Feeds:
Posts
Comments

Archive for July, 2015

This blog is about climate science.

I wanted to take a look at Renewable Energy because it’s interesting and related to climate science in an obvious way. Information from media sources confirms my belief that 99% of what is produced by the media is rehashed press releases from various organizations with very little fact checking. (Just a note for citizens alarmed by this statement – they are still the “go to source” for the weather, footage of disasters and partly-made-up stories about celebrities).

Regular readers of this blog know that the articles and discussion so far have only been about the science – what can be proven, what evidence exists, and so on. Questions about motives, about “things people might have done”, and so on, are not of interest in the climate discussion (not for this blog). There are much better blogs for that – with much larger readerships.

Here’s an extract from About this Blog:

Opinions
Opinions are often interesting and sometimes entertaining. But what do we learn from opinions? It’s more useful to understand the science behind the subject. What is this particular theory built on? How long has the theory been “established”? What lines of evidence support this theory? What evidence would falsify this theory? What do opposing theories say?
Anything else?
This blog will try and stay away from guessing motives and insulting people because of how they vote or their religious beliefs. However, this doesn’t mean we won’t use satire now and again as it can make the day more interesting.

The same principles will apply for this discussion about renewables. Our focus will be on technical and commercial aspects of renewable energy, with a focus on evidence rather than figuring it out from “motive attribution”. And wishful thinking –  wonderful though it is for reducing personal stress – will be challenged.

As always, the moderator reserves the right to remove comments that don’t meet these painful requirements.

Here’s a claim about renewables from a recent media article:

By Bloomberg New Energy Finance’s most recent calculations a new wind farm in Australia would cost $74 a megawatt hour..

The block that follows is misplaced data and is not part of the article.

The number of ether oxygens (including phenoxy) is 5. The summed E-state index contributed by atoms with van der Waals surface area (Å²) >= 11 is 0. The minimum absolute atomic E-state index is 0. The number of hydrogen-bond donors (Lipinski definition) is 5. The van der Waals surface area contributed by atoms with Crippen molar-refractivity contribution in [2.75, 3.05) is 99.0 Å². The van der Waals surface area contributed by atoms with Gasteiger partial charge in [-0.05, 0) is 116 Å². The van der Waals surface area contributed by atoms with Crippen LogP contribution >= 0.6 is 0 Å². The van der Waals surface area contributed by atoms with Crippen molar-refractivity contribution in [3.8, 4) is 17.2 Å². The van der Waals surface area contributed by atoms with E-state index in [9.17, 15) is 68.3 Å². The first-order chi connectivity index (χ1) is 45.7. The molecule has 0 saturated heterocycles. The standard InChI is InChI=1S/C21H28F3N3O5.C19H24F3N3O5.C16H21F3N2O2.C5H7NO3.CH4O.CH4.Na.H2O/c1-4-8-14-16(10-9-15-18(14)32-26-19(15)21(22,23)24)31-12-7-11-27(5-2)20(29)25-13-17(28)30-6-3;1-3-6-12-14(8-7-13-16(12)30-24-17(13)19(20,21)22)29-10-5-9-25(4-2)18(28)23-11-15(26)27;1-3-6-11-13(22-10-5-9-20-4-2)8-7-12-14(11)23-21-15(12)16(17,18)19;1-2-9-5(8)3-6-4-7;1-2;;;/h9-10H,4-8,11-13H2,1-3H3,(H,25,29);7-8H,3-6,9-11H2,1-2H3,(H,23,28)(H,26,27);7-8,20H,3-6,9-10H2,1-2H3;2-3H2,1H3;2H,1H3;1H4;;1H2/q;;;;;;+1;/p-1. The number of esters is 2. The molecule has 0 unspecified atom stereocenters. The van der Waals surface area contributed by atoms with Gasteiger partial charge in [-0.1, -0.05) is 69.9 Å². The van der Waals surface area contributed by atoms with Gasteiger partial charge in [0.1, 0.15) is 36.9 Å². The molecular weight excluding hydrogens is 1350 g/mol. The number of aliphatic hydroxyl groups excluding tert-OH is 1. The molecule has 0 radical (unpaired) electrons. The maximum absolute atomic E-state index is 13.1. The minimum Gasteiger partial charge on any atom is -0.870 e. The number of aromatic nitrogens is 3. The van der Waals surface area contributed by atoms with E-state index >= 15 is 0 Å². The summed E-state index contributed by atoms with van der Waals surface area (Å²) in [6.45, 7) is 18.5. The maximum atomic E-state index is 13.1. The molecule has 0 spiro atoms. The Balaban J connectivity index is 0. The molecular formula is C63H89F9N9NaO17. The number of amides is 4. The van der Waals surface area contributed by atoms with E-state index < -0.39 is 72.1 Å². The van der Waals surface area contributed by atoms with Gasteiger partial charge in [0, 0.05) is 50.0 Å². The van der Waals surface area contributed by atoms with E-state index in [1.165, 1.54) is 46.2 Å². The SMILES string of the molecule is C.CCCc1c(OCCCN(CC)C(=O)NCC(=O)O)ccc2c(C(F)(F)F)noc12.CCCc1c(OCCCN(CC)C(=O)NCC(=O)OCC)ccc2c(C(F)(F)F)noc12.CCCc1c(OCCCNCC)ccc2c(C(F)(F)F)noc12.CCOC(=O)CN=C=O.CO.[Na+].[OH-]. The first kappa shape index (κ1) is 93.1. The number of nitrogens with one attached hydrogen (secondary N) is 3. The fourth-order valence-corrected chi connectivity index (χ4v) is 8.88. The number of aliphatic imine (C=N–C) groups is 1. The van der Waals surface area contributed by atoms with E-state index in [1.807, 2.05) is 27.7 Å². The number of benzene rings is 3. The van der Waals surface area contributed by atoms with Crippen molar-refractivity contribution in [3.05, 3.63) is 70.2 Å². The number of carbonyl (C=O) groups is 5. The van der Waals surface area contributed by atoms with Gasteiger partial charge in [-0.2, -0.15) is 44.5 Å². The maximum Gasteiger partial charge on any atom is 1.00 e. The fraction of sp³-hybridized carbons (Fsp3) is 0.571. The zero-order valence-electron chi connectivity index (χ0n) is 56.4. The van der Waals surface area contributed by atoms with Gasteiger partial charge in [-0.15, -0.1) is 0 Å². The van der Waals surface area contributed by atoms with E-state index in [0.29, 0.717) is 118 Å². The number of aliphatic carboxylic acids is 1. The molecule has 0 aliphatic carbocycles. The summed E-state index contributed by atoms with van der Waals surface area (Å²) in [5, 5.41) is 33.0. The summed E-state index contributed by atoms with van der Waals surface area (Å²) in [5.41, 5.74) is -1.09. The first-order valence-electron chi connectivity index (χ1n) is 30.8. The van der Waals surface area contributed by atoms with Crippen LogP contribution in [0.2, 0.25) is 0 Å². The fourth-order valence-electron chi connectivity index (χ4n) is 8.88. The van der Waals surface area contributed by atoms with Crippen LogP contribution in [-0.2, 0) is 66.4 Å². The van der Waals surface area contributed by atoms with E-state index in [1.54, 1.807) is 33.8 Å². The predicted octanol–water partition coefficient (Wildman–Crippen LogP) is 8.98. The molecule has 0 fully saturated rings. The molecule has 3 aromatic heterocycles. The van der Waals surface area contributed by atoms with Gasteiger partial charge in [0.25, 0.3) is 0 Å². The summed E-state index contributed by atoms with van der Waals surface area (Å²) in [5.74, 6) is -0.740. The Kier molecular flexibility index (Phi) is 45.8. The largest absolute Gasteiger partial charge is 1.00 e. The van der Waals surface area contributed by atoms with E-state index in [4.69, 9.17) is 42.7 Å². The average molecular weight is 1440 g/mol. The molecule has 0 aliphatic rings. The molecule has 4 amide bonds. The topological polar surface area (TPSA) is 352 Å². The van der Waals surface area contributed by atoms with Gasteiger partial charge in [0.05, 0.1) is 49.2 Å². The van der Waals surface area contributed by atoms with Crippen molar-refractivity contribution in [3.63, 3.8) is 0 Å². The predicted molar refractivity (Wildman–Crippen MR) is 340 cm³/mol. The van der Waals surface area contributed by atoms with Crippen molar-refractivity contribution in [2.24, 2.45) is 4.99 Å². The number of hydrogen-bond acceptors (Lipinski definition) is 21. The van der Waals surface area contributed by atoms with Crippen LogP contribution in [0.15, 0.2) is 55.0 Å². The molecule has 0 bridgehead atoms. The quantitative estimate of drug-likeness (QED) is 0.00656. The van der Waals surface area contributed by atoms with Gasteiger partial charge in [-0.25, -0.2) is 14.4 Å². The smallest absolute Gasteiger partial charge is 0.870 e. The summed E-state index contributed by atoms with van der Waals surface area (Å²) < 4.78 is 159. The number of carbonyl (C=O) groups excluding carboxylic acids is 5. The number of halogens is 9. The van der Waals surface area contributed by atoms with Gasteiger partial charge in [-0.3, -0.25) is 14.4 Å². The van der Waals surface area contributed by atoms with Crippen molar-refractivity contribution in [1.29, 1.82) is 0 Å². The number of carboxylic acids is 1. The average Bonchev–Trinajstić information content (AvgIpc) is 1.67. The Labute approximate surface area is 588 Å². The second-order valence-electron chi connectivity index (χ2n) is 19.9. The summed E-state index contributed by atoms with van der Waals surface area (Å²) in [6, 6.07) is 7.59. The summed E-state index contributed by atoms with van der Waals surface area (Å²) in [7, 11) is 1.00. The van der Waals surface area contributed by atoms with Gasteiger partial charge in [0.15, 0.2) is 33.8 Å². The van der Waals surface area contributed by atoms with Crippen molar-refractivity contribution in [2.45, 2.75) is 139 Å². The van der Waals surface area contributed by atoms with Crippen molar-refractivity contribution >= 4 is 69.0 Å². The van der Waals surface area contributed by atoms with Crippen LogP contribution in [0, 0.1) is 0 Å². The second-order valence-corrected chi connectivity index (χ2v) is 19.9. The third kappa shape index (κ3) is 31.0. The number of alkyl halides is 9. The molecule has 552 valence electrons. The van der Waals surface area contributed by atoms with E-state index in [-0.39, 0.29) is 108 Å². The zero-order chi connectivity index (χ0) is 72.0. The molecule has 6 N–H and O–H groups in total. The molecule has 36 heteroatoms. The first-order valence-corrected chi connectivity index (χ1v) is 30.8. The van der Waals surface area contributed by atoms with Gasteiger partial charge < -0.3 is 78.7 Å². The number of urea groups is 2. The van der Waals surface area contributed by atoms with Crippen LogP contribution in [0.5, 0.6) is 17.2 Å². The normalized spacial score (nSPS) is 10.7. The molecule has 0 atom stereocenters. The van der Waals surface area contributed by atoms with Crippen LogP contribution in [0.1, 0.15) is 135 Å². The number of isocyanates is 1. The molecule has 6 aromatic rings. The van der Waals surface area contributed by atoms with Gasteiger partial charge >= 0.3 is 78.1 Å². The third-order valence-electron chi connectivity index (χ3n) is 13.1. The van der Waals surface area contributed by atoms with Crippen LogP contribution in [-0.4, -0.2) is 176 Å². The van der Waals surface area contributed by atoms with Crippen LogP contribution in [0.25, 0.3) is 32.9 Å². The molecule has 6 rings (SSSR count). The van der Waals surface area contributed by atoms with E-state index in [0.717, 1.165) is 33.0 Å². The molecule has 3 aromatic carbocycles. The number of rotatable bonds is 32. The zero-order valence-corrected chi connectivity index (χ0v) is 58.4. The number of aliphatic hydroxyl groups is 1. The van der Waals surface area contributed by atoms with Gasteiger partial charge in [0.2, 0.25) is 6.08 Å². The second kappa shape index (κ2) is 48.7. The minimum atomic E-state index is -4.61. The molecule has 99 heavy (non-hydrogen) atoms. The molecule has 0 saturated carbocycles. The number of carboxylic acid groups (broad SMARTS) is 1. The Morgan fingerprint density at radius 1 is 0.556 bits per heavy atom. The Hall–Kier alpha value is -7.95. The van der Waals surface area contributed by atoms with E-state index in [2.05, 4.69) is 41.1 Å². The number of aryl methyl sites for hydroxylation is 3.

..”Wind is already the cheapest, and solar PV [photovoltaic panels] will be cheaper than gas in around two years, in 2017. We project that wind will continue to decline in cost, though at a more modest rate than solar. Solar will become the dominant source in the longer term.”

I couldn’t find any evidence in the article that verified the claim. Only that it came from Bloomberg New Energy Finance and was the opposite of a radio shock jock. Generally I favor my dogs’ opinions over opinionated media people (unless it is about the necessity of an infinite supply of Schmackos starting now, right now). But I have a skeptical mindset and not knowing the wonderful people at Bloomberg I have no idea whether their claim is rock-solid accurate data, or “wishful thinking to promote their products so they can make lots of money and retire early”.

Calculating the cost of anything like this is difficult. What is the basis of the cost calculation? I don’t know if the claim in BNEF’s calculation is “accurate” – but without context it is not such a useful number. The fact that BNEF might have some vested interest in a favorable comparison over coal and gas is just something I assume.

But, like with climate science, instead of discussing motives and political stances, we will just try and figure out how the numbers stack up. We won’t be pitting coal companies (=devils or angels depending on your political beliefs) against wind turbine producers (=devils or angels depending on your political beliefs) or against green activists (=devils or angels depending on your political beliefs).

Instead we will look for data – a crazy idea and I completely understand how very unpopular it is. Luckily, I’m sure I can help people struggling with the idea to find better websites on which to comment.

Calculating the Cost

I’ve read the details of a few business plans and I’m sure that most other business plans also have the same issue – change a few parameters (=”assumptions”, often “reasonable assumptions”) and the outlook goes from amazing riches to destitution and bankruptcy.

The cost per MWHr of wind energy will depend on a few factors:

  • cost of buying a wind turbine
  • land acquisition/land rental costs
  • installation cost
  • grid connection costs
  • the “backup requirement” aka “capacity credit”
  • cost of capital
  • lifetime of equipment
  • maintenance costs
  • % utilization (output energy / nameplate capacity)

And of course, in any discussion about “the future”, favorable assumptions can be made about “the next generation”. Is the calculation of $74/MWHr based on what was shipped 5 years ago and its actuals, or what is suggested for a turbine purchased next year?